World Animal Protection welcomes G20’s commitment to tackle climate change but cautions action not words count

Press release

World Animal Protection is encouraged by the G20’s commitment to play its full part to limit the global temperature rise to 1.5C - but warns the world’s richest nations they must put their money where their mouth is if they are to remain credible in the climate battle

Responding to the pledge made from the G20 summit in Bali, Wednesday, to strive to limit global warming to 1.5C, World Animal Protection’s Director of External Engagement, Kelly Dent - who is attending COP27, said: “The world- especially the Global South - needs leadership from the G20, as does COP27.

“It is only right that the largest economies with 85 percent of global GDP and who emit 80% of greenhouse gas emissions lead by example.

“The G20 is also home to the four factory farming hotspots - the silent climate culprit responsible for not only immense cruelty, but also significant methane and other pollutant emissions.

“But transforming their commitments into concrete actions and deep transformation in key sectors, is crucial if we are to keep the 1.5C COP26 pledge and 2015 Paris Agreement alive.

“This means taking action on food systems which are responsible for a third of emissions.

“G20 leaders as should COP27 must publicly recognise that factory farming is a major contributor to climate change, public health issues, deforestation and other biodiversity loss.

“Factory farming’s climate footprint includes demand for animal feed production and imported products including animal feed, meat and dairy.

“Planting crops to feed animals in factory farms destroys and locks up land that could be used as wildlife habitat or land that could be used to feed humans directly - so this system is also undermining food security.

“So we urge G20 leaders to spell out what and how and when they plan to create a sustainable, humane and resilient agriculture and food systems – including supply chains - that protect animals, humans and the planet.”

Dent added: “We are also disappointed that - yet again - the G20 refuses to acknowledge the urgent need to end the commercial wildlife trade if we are to minimise pandemics risk.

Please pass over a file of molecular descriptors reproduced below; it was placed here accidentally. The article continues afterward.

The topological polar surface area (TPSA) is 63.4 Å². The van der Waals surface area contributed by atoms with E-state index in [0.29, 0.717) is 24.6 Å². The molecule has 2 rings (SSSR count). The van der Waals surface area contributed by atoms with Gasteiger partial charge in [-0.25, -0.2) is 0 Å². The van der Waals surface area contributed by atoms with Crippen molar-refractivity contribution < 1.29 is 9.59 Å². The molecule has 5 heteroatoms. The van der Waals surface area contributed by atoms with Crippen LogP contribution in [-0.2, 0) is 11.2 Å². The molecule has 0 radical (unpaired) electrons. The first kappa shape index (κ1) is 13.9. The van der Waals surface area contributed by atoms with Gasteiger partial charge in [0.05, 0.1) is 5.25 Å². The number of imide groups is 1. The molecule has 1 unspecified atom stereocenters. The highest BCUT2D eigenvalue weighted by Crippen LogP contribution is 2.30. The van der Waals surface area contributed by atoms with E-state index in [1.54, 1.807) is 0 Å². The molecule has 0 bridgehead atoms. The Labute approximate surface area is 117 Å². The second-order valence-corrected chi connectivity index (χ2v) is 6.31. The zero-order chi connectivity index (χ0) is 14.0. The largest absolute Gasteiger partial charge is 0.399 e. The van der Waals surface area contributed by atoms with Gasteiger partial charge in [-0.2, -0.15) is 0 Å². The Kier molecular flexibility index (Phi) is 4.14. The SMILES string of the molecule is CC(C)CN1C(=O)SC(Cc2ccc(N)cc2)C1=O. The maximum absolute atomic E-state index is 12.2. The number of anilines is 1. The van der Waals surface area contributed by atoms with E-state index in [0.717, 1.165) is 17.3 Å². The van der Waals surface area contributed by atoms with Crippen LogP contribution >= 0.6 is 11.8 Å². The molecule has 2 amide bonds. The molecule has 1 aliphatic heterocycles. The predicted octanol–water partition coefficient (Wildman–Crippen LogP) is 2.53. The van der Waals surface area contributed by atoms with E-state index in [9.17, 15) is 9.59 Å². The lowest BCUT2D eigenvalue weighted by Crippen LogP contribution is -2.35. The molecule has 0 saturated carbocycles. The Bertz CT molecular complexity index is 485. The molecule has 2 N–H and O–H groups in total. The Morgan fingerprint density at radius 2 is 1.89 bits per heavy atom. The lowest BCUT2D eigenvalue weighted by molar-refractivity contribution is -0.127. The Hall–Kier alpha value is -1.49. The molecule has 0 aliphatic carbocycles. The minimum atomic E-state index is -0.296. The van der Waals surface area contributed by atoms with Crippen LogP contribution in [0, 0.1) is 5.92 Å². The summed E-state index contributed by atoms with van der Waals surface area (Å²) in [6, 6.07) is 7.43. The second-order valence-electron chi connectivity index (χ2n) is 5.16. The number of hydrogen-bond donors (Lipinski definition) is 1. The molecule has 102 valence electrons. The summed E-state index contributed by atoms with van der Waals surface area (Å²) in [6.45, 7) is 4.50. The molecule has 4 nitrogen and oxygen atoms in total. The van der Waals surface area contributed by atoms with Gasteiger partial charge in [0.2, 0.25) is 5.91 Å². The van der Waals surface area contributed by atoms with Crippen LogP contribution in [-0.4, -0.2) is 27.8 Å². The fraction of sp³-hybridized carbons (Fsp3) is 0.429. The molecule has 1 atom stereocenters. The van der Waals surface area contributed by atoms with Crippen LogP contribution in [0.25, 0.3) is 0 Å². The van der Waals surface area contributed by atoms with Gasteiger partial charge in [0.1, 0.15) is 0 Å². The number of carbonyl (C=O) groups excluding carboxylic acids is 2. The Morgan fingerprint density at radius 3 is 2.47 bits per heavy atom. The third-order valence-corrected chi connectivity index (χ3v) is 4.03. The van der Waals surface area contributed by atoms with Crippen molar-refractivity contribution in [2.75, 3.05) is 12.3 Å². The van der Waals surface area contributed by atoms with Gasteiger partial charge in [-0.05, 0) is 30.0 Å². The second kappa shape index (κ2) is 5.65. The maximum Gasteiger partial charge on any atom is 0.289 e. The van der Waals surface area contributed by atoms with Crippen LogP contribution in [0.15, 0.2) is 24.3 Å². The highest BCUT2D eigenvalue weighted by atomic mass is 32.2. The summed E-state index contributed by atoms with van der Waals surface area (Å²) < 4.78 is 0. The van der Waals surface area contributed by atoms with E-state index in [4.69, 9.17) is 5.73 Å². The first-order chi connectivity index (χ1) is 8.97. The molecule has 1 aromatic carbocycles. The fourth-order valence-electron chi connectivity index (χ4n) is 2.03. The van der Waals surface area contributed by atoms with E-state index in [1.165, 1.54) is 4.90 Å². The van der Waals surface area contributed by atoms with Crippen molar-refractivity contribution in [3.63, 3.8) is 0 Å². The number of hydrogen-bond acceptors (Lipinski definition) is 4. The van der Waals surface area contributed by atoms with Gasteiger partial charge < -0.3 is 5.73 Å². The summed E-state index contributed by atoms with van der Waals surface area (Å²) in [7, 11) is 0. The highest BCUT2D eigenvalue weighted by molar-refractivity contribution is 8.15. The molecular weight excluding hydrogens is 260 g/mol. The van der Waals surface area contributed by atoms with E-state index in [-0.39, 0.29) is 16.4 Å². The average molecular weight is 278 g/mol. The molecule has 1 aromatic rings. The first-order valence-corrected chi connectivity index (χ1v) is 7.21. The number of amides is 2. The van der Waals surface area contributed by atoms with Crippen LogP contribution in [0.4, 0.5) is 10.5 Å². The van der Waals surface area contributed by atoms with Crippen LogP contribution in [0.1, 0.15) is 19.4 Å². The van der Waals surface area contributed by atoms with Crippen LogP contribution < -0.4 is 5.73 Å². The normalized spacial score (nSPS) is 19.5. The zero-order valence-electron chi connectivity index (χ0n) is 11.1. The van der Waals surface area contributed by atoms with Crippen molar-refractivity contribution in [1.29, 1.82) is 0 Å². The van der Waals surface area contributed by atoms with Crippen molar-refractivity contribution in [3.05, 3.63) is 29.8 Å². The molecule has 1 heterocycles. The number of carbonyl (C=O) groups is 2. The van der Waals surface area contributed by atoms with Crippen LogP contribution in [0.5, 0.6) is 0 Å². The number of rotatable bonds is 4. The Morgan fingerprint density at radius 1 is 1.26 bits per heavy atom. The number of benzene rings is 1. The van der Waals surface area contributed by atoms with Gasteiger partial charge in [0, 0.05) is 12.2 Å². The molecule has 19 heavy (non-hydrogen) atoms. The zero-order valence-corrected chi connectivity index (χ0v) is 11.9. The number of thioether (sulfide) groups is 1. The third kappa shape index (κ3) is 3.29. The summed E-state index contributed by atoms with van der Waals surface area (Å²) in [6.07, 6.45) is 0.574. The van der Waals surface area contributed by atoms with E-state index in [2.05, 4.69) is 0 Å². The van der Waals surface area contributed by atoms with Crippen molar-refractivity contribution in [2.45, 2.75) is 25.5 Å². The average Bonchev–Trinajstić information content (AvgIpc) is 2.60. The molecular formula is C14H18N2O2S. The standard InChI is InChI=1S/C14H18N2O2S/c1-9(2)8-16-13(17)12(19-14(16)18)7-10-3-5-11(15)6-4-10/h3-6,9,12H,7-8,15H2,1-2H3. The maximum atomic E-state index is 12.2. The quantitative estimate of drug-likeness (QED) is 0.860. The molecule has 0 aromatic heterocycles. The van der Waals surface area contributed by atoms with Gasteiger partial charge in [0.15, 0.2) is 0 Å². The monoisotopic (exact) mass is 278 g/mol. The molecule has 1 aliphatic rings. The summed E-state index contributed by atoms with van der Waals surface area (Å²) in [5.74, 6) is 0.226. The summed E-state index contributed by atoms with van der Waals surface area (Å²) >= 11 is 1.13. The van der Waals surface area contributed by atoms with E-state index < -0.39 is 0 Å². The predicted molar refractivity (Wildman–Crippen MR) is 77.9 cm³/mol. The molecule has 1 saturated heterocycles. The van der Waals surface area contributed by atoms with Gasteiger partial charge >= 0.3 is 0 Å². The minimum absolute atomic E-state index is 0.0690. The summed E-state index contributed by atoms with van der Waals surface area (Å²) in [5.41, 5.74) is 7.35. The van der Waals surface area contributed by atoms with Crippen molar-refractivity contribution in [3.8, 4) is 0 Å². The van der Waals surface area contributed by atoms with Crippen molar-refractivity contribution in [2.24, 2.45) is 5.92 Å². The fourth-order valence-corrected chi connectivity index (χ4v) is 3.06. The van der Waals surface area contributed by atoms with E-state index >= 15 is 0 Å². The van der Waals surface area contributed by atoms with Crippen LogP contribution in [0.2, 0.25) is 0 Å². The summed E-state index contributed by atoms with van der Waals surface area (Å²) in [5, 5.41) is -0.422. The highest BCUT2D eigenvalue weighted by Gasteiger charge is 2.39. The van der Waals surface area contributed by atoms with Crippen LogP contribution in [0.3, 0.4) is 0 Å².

“Whilst we are pleased the G20 has reaffirmed its commitment to a One Health approach and recognises the threat of antimicrobial resistance (AMR), we cannot prevent future pandemics without addressing the wildlife trade.” World Animal Protection’s recently released Climate Change and Cruelty report revealed the true extent of unsustainable deforestation caused by factory farming – a silent climate culprit. When deforestation to grow feed crops – especially soya - for global trade is considered, this doubles the overall climate change impact of factory farmed meat in the Netherlands and increases the impact by more than one and a half times in China. 

As the Climate Change and Cruelty report exposes, factory farming in the world’s biggest economies discharge disproportionate emissions with a global impact, affecting countries and communities in less developed areas like Africa – even though they do little to contribute to the problem.

To address this injustice, governments should promote humane and sustainable food systems, including moving to higher welfare for farmed animals, promoting a reduction of meat consumption and an increase in protein-rich, plant-based diets. 

Note to editors: 

Facts from the report the Climate Change and Cruelty Report:  

  • The 4 biggest factory farming markets of the world are China, Brazil, US and Europe. 
  • Meat consumption rates in 2020 for the four-factory farming hot spots are already high.
  • Europeans consume around 33kg of pork per person per year and 23kg of chicken. Brazilians eat 41kg of chicken and 12kg of pork each year, US people eat 23kg of pork and 50kg of chicken and in China, pork is the most consumed meat, with 26kg per person and 14kg of chicken. 
  • The climate impacts of factory farmed chicken alone in these factories farming hot spots is the equivalent of driving almost 29 million cars for a year.   
  • Animal feed production is the dominant contributor to factory farming’s climate impact.    
  • A million kilograms of factory farmed chicken need almost 4.3 million square metres of land dedicated to animal feed, while a million kilograms of factory farmed pork needs around 5.8 million square metres of land dedicated to animal feed. That’s around the size of 672-906 football fields which is an area that can accommodate up to 1.45 million trees. 
  • For every 100 calories of crops fed to farmed animals, only 17-30 calories end up feeding people2. Meat and dairy provide only 18% of overall calories and 37% of protein for humans, but they use 83% of farmland3. It is far better to grow crops that feed humans directly through mostly plant-based diets.    
  • Methane from the manure of factory farmed pigs accounts for 21% of overall pork emissions for Netherlands, 22% for US, and 24% for Brazil. 
  • By 2040, China’s per person annual consumption of chicken is expected to have increased from current levels to 15kg and pork to 31kg. Increases in chicken consumption are alsoexpected in Brazil, US and Organisation for Economic Co-operation and Development (OECD)4 countries at 43kg, 53kg and 25kg respectively. For pork, consumption may reach 13kg for Brazil, 24kg for the US and 32kg for OECD countries. 
  • Increases in pork and chicken consumption will result in notable increases in climate and environmental impacts. 
  • Conversely, reducing pork per person by 50% by 2040 would result in a 41% decrease in climate change impacts from pork consumption in China, 54% for the EU, 44% for Brazil and 43% for the US13. 

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